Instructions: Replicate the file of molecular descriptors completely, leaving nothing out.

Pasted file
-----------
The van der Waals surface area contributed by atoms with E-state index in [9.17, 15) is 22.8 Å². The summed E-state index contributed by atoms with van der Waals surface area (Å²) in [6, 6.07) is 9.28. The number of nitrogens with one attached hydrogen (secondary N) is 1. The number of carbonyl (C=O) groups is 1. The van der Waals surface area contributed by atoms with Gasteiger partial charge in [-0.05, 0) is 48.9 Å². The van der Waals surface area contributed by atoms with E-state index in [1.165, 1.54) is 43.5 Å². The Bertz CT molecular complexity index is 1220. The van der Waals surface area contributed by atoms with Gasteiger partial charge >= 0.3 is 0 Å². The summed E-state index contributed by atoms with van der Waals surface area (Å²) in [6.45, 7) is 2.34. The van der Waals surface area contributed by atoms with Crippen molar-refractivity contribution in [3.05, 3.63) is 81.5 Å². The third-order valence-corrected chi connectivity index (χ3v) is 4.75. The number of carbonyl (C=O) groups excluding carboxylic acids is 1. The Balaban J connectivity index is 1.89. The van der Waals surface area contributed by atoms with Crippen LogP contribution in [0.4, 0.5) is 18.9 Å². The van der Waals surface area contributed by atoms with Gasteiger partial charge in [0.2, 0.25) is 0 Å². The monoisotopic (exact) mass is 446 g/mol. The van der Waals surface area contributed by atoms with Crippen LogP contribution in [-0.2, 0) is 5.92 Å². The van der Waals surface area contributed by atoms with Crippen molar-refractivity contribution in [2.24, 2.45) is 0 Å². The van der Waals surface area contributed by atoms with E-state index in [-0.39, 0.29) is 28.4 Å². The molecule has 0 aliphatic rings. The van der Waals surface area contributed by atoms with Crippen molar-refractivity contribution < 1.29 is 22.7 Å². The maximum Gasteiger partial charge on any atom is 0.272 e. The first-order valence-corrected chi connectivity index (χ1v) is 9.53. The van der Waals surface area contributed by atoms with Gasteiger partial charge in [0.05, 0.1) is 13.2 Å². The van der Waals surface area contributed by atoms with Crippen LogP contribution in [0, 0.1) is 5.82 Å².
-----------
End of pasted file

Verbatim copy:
The van der Waals surface area contributed by atoms with E-state index in [9.17, 15) is 22.8 Å². The summed E-state index contributed by atoms with van der Waals surface area (Å²) in [6, 6.07) is 9.28. The number of nitrogens with one attached hydrogen (secondary N) is 1. The number of carbonyl (C=O) groups is 1. The van der Waals surface area contributed by atoms with Gasteiger partial charge in [-0.05, 0) is 48.9 Å². The van der Waals surface area contributed by atoms with E-state index in [1.165, 1.54) is 43.5 Å². The Bertz CT molecular complexity index is 1220. The van der Waals surface area contributed by atoms with Gasteiger partial charge >= 0.3 is 0 Å². The summed E-state index contributed by atoms with van der Waals surface area (Å²) in [6.45, 7) is 2.34. The van der Waals surface area contributed by atoms with Crippen molar-refractivity contribution in [3.05, 3.63) is 81.5 Å². The third-order valence-corrected chi connectivity index (χ3v) is 4.75. The number of carbonyl (C=O) groups excluding carboxylic acids is 1. The Balaban J connectivity index is 1.89. The van der Waals surface area contributed by atoms with Crippen LogP contribution in [0.4, 0.5) is 18.9 Å². The van der Waals surface area contributed by atoms with Gasteiger partial charge in [0.2, 0.25) is 0 Å². The monoisotopic (exact) mass is 446 g/mol. The van der Waals surface area contributed by atoms with Crippen LogP contribution in [-0.2, 0) is 5.92 Å². The van der Waals surface area contributed by atoms with Crippen molar-refractivity contribution in [2.24, 2.45) is 0 Å². The van der Waals surface area contributed by atoms with E-state index in [-0.39, 0.29) is 28.4 Å². The molecule has 0 aliphatic rings. The van der Waals surface area contributed by atoms with Crippen molar-refractivity contribution < 1.29 is 22.7 Å². The maximum Gasteiger partial charge on any atom is 0.272 e. The first-order valence-corrected chi connectivity index (χ1v) is 9.53. The van der Waals surface area contributed by atoms with Gasteiger partial charge in [0.05, 0.1) is 13.2 Å². The van der Waals surface area contributed by atoms with Crippen LogP contribution in [0, 0.1) is 5.82 Å².